The major conflict in the film is that Jules’ focus on her career is hurting her marriage, or so she thinks. But Ben is wiser. He sees the truth: that her husband, another bearded hipster who could use a pocket square and blazer, is simply being a schmuck, lashing out because of his house-husband status . While Jules considers bringing in a (male) CEO to help run her company, be her boss, and give her more time to work on her family, Ben is there to tell her to hold on to her vision and never let a man boss her around (except presumably for him, when he suggests it nicely).
Not to worry, though. Nearly every conflict in this film is forestalled by a hasty apology, maybe even a hug. No acrimony lasts more than a few scenes and no one — well, almost no one — has a real flaw. This is a movie about nice people at a nice company doing nice things, and helping each other. It has that “female gaze” quality of glossing over conflict and emphasizing cooperation between different types of people. This isn’t terrible in itself; it may even be a valid form of storytelling.
Unfortunately, The Intern follows Meyers’ pattern of being so white it makes Nora Ephron’s oeuvre look positively ethnic. They didn’t even bother casting a person of color to play one of the assemblage of dorky guys who form Ben’s posse at the startup. Nor does The Intern, which is a love letter to Brownstone Brooklyn, even touch on the gentrification that is driving out many lifelong residents of the borough — or the controversy over unpaid internships making it impossible for young people to live. Sure, one younger intern can’t find an apartment, so Ben puts him up. Not only has he solved patriarchy, he’s solved the economy too.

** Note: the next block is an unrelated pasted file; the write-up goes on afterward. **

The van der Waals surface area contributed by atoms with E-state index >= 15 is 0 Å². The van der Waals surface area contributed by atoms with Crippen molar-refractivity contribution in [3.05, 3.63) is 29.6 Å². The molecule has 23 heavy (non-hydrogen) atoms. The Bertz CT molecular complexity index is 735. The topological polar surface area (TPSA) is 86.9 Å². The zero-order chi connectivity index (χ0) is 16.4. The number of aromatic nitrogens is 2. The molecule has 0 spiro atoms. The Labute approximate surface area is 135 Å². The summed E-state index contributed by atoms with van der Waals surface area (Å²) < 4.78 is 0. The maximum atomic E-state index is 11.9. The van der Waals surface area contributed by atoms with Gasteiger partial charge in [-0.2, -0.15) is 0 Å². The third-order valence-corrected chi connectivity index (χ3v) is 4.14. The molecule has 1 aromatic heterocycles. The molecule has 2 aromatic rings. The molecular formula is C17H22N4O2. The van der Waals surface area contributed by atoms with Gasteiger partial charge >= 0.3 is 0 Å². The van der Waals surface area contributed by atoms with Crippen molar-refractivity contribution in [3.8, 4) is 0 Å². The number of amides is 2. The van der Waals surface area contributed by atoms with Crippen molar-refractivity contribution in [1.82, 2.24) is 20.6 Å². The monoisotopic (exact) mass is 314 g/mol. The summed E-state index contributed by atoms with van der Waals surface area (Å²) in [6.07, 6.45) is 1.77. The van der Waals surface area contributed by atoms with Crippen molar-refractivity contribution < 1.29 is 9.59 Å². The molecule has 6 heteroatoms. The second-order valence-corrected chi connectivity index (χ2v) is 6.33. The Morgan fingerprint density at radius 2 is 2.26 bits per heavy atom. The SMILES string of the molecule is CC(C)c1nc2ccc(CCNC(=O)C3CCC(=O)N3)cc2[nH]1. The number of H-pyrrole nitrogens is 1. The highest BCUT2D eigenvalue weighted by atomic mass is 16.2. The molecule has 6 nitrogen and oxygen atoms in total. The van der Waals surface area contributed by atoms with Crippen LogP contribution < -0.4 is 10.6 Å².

The Intern is pleasant and fun, yet these notable omissions make the fantasy aspect of the film feel less forgivable and more ominous. It’s everything that’s wrong with “White Feminism,” packaged adorably and delivered on time.